Search Results

You are looking at 1 - 1 of 1 items for :

  • Author or Editor: Lucas G. Paranhos x
  • HortTechnology x
Clear All Modify Search

Seepage is characterized as an inefficient irrigation method with regard to water and nutrient use. There is a need for an economically viable irrigation alternative to seepage, which increases crop productivity and profitability in Florida. The use of plastic mulch and drip irrigation for cabbage (Brassica oleracea var. capitata) production increases plant population per area and reduces the irrigation water requirement. However, plasticulture has a high capital investment and operating cost. The objectives of this study were to compare the profitability of plasticulture cabbage production and traditional seepage bare ground irrigation systems for Florida cabbage production, and to determine the breakeven point for cabbage grown under plasticulture given a range of market prices. The preharvest cost per acre for the plasticulture system was significantly higher than the cost for the seepage system ($4726 and $3035 per acre, respectively). However, for all planting dates considered in this study, the plasticulture system resulted in a significant increase in marketable yields when compared with the seepage system. The resulting increase in potential revenue offset the increase in preharvest costs and assured a positive net return on investment over the whole range market prices. It was also observed that low air temperatures combined with reduced solar radiation can prevent optimum plant development for cabbage transplanted between November and mid-December. Therefore, the return on investment may be reduced during less favorable climatic conditions for cabbage growth, making the plasticulture system less economically desirable for certain planting dates.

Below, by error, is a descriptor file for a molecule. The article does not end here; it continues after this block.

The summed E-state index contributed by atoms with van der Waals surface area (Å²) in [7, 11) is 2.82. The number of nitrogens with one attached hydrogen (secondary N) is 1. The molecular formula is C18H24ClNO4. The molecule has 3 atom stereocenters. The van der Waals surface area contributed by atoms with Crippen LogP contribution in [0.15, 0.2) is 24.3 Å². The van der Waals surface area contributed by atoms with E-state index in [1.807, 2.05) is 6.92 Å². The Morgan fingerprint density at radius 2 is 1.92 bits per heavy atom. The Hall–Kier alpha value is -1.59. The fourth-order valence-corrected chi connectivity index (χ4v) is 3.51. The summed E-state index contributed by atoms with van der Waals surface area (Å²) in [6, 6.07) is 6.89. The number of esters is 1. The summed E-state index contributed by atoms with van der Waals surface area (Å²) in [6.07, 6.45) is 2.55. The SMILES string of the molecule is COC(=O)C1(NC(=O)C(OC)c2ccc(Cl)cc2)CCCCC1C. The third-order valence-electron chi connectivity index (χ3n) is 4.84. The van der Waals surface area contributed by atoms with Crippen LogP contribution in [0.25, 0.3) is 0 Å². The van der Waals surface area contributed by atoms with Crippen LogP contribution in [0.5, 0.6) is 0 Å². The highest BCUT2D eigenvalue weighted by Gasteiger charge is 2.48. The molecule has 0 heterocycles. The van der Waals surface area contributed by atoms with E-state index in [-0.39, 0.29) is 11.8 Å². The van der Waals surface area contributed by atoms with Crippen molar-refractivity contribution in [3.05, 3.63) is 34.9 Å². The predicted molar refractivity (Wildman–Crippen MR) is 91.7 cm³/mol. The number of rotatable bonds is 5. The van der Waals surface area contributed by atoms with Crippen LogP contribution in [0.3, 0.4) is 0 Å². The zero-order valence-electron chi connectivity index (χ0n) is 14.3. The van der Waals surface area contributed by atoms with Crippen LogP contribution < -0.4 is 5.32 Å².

Full access